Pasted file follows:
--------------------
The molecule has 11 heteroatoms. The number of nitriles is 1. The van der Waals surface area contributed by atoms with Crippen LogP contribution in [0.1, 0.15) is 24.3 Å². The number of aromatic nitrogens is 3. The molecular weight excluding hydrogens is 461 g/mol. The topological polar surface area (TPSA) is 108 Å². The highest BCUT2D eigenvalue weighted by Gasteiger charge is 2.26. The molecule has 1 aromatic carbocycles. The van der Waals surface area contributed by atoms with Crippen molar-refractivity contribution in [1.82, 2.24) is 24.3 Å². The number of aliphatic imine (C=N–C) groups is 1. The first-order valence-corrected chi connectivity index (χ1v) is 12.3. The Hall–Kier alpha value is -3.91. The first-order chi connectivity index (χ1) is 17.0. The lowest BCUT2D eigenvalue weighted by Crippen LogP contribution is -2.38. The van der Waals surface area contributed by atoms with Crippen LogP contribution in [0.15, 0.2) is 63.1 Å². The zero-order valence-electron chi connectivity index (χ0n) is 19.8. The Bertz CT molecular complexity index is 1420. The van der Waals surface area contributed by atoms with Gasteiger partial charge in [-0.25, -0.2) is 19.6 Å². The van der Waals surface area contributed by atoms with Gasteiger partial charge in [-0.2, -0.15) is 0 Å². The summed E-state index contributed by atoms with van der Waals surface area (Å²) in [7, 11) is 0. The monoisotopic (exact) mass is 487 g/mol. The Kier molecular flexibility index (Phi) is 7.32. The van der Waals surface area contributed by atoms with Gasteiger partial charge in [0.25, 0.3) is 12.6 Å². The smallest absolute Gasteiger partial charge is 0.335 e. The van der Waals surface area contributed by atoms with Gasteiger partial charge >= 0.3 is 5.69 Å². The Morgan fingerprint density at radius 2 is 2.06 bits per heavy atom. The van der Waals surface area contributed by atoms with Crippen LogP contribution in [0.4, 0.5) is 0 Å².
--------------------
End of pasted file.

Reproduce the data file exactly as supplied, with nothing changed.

The molecule has 11 heteroatoms. The number of nitriles is 1. The van der Waals surface area contributed by atoms with Crippen LogP contribution in [0.1, 0.15) is 24.3 Å². The number of aromatic nitrogens is 3. The molecular weight excluding hydrogens is 461 g/mol. The topological polar surface area (TPSA) is 108 Å². The highest BCUT2D eigenvalue weighted by Gasteiger charge is 2.26. The molecule has 1 aromatic carbocycles. The van der Waals surface area contributed by atoms with Crippen molar-refractivity contribution in [1.82, 2.24) is 24.3 Å². The number of aliphatic imine (C=N–C) groups is 1. The first-order valence-corrected chi connectivity index (χ1v) is 12.3. The Hall–Kier alpha value is -3.91. The first-order chi connectivity index (χ1) is 17.0. The lowest BCUT2D eigenvalue weighted by Crippen LogP contribution is -2.38. The van der Waals surface area contributed by atoms with Crippen LogP contribution in [0.15, 0.2) is 63.1 Å². The zero-order valence-electron chi connectivity index (χ0n) is 19.8. The Bertz CT molecular complexity index is 1420. The van der Waals surface area contributed by atoms with Gasteiger partial charge in [-0.25, -0.2) is 19.6 Å². The van der Waals surface area contributed by atoms with Gasteiger partial charge in [-0.2, -0.15) is 0 Å². The summed E-state index contributed by atoms with van der Waals surface area (Å²) in [7, 11) is 0. The monoisotopic (exact) mass is 487 g/mol. The Kier molecular flexibility index (Phi) is 7.32. The van der Waals surface area contributed by atoms with Gasteiger partial charge in [0.25, 0.3) is 12.6 Å². The smallest absolute Gasteiger partial charge is 0.335 e. The van der Waals surface area contributed by atoms with Gasteiger partial charge >= 0.3 is 5.69 Å². The Morgan fingerprint density at radius 2 is 2.06 bits per heavy atom. The van der Waals surface area contributed by atoms with Crippen LogP contribution in [0.4, 0.5) is 0 Å².